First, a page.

Director Richard Linklater Is Losing His Texas Accent, And He Isn’t Alone

It’s no secret that Texans have a special way with words. But how exactly does the English spoken in the Lone Star State differ from what you hear in the other 49?

By Michael MarksAugust 9, 2019 1:50 pm,

This month, we’re looking at the speaking style of one of the most renowned Texans in the movie business: Richard Linklater. Directing everything from “Dazed and Confused” to “Bad News Bears,” the language in Linklater’s scripts often borrows from his identity as a Texan.

Lars Hinrichs, associate professor of English linguistics at the University of Texas at Austin and director of the Texas English Project, says Linklater’s language is all over the characters in his films.

Here’s Linklater, acting in his early movie “Slacker.”

“Every thought you have creates its own reality, ya know. It’s like every choice or decision you make, the thing you choose not to do fractions off and becomes its own reality and just goes on from there.”

In the clip, Hinrichs says Linklater has very clear and consistent markings for a traditional, anglo-Texan accent.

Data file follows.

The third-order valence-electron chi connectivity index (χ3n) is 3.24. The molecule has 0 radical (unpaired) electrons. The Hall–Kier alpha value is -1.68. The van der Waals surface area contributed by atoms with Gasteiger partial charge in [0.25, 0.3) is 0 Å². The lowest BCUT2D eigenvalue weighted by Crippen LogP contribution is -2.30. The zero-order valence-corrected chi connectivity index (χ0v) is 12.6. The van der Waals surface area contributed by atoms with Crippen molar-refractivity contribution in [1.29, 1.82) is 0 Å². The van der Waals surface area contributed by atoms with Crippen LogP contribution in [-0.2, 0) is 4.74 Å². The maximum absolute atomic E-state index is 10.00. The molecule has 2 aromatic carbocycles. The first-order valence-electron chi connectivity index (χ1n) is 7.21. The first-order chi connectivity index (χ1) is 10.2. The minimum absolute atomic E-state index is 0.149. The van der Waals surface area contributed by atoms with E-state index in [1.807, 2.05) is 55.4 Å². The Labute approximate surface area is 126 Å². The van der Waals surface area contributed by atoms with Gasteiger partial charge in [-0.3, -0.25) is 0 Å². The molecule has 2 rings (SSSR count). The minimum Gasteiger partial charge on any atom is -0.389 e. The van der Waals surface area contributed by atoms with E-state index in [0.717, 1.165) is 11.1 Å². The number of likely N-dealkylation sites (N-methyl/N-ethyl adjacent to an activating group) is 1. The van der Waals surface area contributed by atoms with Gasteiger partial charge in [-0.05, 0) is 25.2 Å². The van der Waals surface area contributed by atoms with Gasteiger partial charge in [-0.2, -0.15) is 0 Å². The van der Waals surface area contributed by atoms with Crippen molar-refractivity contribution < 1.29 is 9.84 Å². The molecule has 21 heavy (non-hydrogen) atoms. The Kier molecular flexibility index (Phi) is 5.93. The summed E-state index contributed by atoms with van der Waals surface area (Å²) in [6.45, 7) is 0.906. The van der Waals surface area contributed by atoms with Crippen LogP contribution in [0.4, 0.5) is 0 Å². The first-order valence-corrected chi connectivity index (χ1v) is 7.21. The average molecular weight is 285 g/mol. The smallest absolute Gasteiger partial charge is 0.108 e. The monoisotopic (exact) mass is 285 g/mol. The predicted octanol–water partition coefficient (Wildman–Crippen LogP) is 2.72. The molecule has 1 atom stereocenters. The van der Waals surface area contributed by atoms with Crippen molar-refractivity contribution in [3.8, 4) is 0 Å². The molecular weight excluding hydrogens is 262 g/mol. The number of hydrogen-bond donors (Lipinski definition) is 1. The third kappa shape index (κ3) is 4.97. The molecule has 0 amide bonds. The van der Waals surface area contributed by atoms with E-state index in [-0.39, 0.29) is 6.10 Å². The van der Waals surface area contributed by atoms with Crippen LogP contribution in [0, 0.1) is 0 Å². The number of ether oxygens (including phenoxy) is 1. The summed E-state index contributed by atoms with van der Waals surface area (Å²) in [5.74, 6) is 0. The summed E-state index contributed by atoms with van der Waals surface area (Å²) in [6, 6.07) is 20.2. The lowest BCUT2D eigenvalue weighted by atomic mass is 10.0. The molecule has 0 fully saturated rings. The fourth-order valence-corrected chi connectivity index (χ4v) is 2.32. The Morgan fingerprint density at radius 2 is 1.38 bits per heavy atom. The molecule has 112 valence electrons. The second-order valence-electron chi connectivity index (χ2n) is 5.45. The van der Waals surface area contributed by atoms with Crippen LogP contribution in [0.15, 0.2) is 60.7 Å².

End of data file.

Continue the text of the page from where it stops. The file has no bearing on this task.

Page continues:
Here he is again, in an interview with Austin Public Access Television in 1991:

“For me, I mean I don’t really lean in that direction. Filmmaking for me isn’t that. There’s a different kind of film makers – certain ones that at age eight had their Super 8 cameras and are blowing up their trains and their cars, but I was never like that. I discovered filmmaking much later.

At the time, Hinrichs says Linklater’s accent could have been used as a tool to teach people how to speak like a Texan, because it carries all the trademarks of a quintessential Texan accent.

In a 2014 interview with CBS Sunday Morning, Hinrichs says Linklater appears to have lost all Texas accent features.

“On the one hand, this might be normal language change over the lifespan,” Hinrichs says. “On the other hand, we have so much dialect leveling going on – when the local accent kind of approximates the standard accent more.”

And this is common along the “I-35 corridor” in Texas, Hinrichs says, because of migration, mass media and a diversification of social networks.

“All these things make people feel like they’re more part of a bigger system that reaches beyond just Texas,” Hinrichs says.

But the Texan accent isn’t yet endangered, Hinrichs says, it’s just converging with the mainstream.

“I don’t think the accent is going away completely,” Hinrichs says. “It is just less different… but Texas english is going to stay its own thing for a good while.”


Written by Hayden Baggett.